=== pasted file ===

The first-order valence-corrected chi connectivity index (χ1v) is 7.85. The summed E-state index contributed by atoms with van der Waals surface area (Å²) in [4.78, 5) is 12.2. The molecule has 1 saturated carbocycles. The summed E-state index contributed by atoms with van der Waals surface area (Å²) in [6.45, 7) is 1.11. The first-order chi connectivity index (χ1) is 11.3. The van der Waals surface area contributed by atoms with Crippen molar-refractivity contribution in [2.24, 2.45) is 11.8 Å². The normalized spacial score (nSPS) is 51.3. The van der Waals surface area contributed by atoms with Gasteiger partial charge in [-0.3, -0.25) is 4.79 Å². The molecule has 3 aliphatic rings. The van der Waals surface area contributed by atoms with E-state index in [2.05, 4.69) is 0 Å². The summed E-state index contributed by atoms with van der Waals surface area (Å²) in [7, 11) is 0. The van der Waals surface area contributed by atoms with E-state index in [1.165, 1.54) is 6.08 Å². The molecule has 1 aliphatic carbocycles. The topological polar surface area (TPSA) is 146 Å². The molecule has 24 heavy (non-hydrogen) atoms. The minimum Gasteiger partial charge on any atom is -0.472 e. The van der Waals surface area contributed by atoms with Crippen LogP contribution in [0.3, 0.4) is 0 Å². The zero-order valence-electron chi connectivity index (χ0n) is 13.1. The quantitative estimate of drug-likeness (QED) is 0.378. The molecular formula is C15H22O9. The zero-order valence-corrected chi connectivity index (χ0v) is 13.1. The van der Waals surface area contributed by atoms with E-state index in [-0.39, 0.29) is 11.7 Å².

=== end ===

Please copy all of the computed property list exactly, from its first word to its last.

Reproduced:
The first-order valence-corrected chi connectivity index (χ1v) is 7.85. The summed E-state index contributed by atoms with van der Waals surface area (Å²) in [4.78, 5) is 12.2. The molecule has 1 saturated carbocycles. The summed E-state index contributed by atoms with van der Waals surface area (Å²) in [6.45, 7) is 1.11. The first-order chi connectivity index (χ1) is 11.3. The van der Waals surface area contributed by atoms with Crippen molar-refractivity contribution in [2.24, 2.45) is 11.8 Å². The normalized spacial score (nSPS) is 51.3. The van der Waals surface area contributed by atoms with Gasteiger partial charge in [-0.3, -0.25) is 4.79 Å². The molecule has 3 aliphatic rings. The van der Waals surface area contributed by atoms with E-state index in [2.05, 4.69) is 0 Å². The summed E-state index contributed by atoms with van der Waals surface area (Å²) in [7, 11) is 0. The van der Waals surface area contributed by atoms with E-state index in [1.165, 1.54) is 6.08 Å². The molecule has 1 aliphatic carbocycles. The topological polar surface area (TPSA) is 146 Å². The molecule has 24 heavy (non-hydrogen) atoms. The minimum Gasteiger partial charge on any atom is -0.472 e. The van der Waals surface area contributed by atoms with Crippen LogP contribution in [0.3, 0.4) is 0 Å². The zero-order valence-electron chi connectivity index (χ0n) is 13.1. The quantitative estimate of drug-likeness (QED) is 0.378. The molecular formula is C15H22O9. The zero-order valence-corrected chi connectivity index (χ0v) is 13.1. The van der Waals surface area contributed by atoms with E-state index in [-0.39, 0.29) is 11.7 Å².